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    • Don't forget the killer one - 20 miles in a single day.  We just had a couple of scouts for whom the 20 was the last thing they had to do to be complete; we did that with them while we were out of school on Monday.  At the end of the day, both remarked that they were pleased with earning the MB, but that they would not be doing another 20 again any time soon.
    • There are two different discussions going on here. One point is that meals are challenging for a team because scouts are forced to accept responsibilities that effect the whole group. Meals also provide opportunities for serving the group or being served by the group. I remember one scout who never liked a single thing the patrols cooked. Is he giving or taking in the team effort? Is the team giving or taking in giving him choices? The Scout Law is quite clear, but personal pride or humility figure into the failure of the success of that situation. As I said, until the members of the team give up their personal pride, they will stand out from the team. The other part of the discussion, and I also think a good one, is how can the adults get the patrols to become successful independent teams, like in cooking. We start with a nudge by encouraging cooking competitions or activities the push scouts to be creative and use good sense in their decisions. I found that scouts want to do things right, they just need help in understanding what is right. Nutrition for example is a good tool for scouts to use in creating healthy meals. Fun activities encourage creativity to broaden the range of healthy meals. I'm am not a great cook, but what I can cook, I cook pretty well. And most of what I cook I learned in scouts. Boys by nature are lazy and don't like to put too much effort in new ideas. So they get in a rut repeating the same habits as the previous campouts. I think it's OK to encourage creative variety into the scouts program. don't just do a compass course,  do one that involves a lake or river. Do a five mile hike that requires climbing riding a bike. Do a simulated car wreck to force the scouts to practice first aid. Our PLC planned all of these things.  And once the scouts get momentum, watch out because the program will take off. Barry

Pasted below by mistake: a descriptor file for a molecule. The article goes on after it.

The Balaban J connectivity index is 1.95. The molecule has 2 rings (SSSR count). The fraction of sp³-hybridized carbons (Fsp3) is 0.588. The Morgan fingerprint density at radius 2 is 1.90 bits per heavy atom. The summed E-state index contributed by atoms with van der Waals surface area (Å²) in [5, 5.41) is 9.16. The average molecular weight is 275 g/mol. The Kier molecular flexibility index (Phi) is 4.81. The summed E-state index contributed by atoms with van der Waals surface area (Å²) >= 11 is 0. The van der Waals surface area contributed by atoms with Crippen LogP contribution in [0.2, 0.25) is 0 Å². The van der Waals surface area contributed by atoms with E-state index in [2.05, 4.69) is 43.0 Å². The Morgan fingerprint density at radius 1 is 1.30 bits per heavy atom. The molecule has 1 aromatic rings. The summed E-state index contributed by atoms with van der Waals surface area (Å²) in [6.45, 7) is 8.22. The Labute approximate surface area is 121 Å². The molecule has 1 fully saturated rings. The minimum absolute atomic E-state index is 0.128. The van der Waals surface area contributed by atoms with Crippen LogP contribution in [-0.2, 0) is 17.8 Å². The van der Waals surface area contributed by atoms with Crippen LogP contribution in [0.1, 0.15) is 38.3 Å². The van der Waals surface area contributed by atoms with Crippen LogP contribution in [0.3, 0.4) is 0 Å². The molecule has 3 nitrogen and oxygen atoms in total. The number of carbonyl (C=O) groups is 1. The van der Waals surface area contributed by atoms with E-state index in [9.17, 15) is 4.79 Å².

• No, I was a parent for many years on the outside looking in with no knowledge of where the rules even were. I also respected my son's wish to have a place without parents looking over his shoulder. I was finally able to get in because of a job change that gave me more freedom and I joined a different troop to keep out of my son's hair. I think he had a far better experience that way. Once I got my green light to join, I was very keen on knowing the rules in general, specifically the advancement section. Mainly because I recognized how some made up or misinterpreted rules were used against my son. And thus, could also be used against other scouts. People are taught not to question the authority. I'm certainly no rules expert and I can easily forget or muddle things myself. My sharpness comes from events involving my own son. Things where Scouters were making up stuff in regards to advancement etc. There were gates put up because of retaliation when my son reported being bullied by a popular scout. As far as YP, we had an adult outside of scouting who did the classic items you see in YPT2. I'm extremely thankful my wife and I listened to our guts and kept our kid away from him. He was eventually arrested by the FBI and was put in prison. That's why I caution folks who are going to take YPT2 for the first time because it triggered things in me because I saw all the different things that lowlife tried to do to my son and us.  As far as a refresher, I'm not sure. We all had to take the YPT2 last spring. I haven't seen anyone who isn't aware of it, except for that first incident I mentioned where the adult was actively looking to break the provisions. That was bad in all respects and they were called out on it by others too. All those other incidents were simple nods to the affect that we were vigilant and stepped up correctly. I still laugh at that scout who kept following me when I was trying to stay out of a 1-on-1 situation. The scouts don't understand that side of things. If there is any aspect of training we should do, it's to do a very simple talk with scouts about not being in a 1-on-1 situation outside of family members.     
    • I think First Aid can be another good one to do at camp.  I agree on most of the Eagle-required badges - many of them are not really suited for camp, anyway.  For Environmental Science, one option could be to have the requirements that require report writing be done prior to camp as pre-requisites (in order to complete the badge at camp).  That might be about the only way to make it work when camps have limited equipment (computers, printers, internet access, etc.).
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